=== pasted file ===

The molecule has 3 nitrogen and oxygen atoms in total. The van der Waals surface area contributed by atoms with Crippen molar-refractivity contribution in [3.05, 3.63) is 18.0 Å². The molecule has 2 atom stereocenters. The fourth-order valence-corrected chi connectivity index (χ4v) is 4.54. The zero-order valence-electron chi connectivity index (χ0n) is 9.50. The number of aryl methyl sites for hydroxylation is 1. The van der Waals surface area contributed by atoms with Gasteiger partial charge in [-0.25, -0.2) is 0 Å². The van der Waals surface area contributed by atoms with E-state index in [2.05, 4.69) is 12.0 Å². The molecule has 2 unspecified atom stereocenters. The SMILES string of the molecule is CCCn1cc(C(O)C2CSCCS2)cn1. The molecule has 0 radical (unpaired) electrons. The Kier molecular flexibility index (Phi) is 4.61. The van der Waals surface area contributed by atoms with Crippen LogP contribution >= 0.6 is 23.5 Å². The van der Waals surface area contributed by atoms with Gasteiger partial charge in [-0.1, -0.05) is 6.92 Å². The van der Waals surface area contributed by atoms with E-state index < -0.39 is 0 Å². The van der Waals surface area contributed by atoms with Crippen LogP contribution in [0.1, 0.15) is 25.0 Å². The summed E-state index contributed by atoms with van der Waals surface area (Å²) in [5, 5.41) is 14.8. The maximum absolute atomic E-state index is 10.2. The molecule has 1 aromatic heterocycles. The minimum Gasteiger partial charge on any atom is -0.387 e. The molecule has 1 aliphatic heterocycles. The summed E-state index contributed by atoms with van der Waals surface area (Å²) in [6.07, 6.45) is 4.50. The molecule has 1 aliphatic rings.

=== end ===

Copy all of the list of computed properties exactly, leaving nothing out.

The molecule has 3 nitrogen and oxygen atoms in total. The van der Waals surface area contributed by atoms with Crippen molar-refractivity contribution in [3.05, 3.63) is 18.0 Å². The molecule has 2 atom stereocenters. The fourth-order valence-corrected chi connectivity index (χ4v) is 4.54. The zero-order valence-electron chi connectivity index (χ0n) is 9.50. The number of aryl methyl sites for hydroxylation is 1. The van der Waals surface area contributed by atoms with Gasteiger partial charge in [-0.25, -0.2) is 0 Å². The van der Waals surface area contributed by atoms with E-state index in [2.05, 4.69) is 12.0 Å². The molecule has 2 unspecified atom stereocenters. The SMILES string of the molecule is CCCn1cc(C(O)C2CSCCS2)cn1. The molecule has 0 radical (unpaired) electrons. The Kier molecular flexibility index (Phi) is 4.61. The van der Waals surface area contributed by atoms with Crippen LogP contribution >= 0.6 is 23.5 Å². The van der Waals surface area contributed by atoms with Gasteiger partial charge in [-0.1, -0.05) is 6.92 Å². The van der Waals surface area contributed by atoms with E-state index < -0.39 is 0 Å². The van der Waals surface area contributed by atoms with Crippen LogP contribution in [0.1, 0.15) is 25.0 Å². The summed E-state index contributed by atoms with van der Waals surface area (Å²) in [5, 5.41) is 14.8. The maximum absolute atomic E-state index is 10.2. The molecule has 1 aromatic heterocycles. The minimum Gasteiger partial charge on any atom is -0.387 e. The molecule has 1 aliphatic heterocycles. The summed E-state index contributed by atoms with van der Waals surface area (Å²) in [6.07, 6.45) is 4.50. The molecule has 1 aliphatic rings.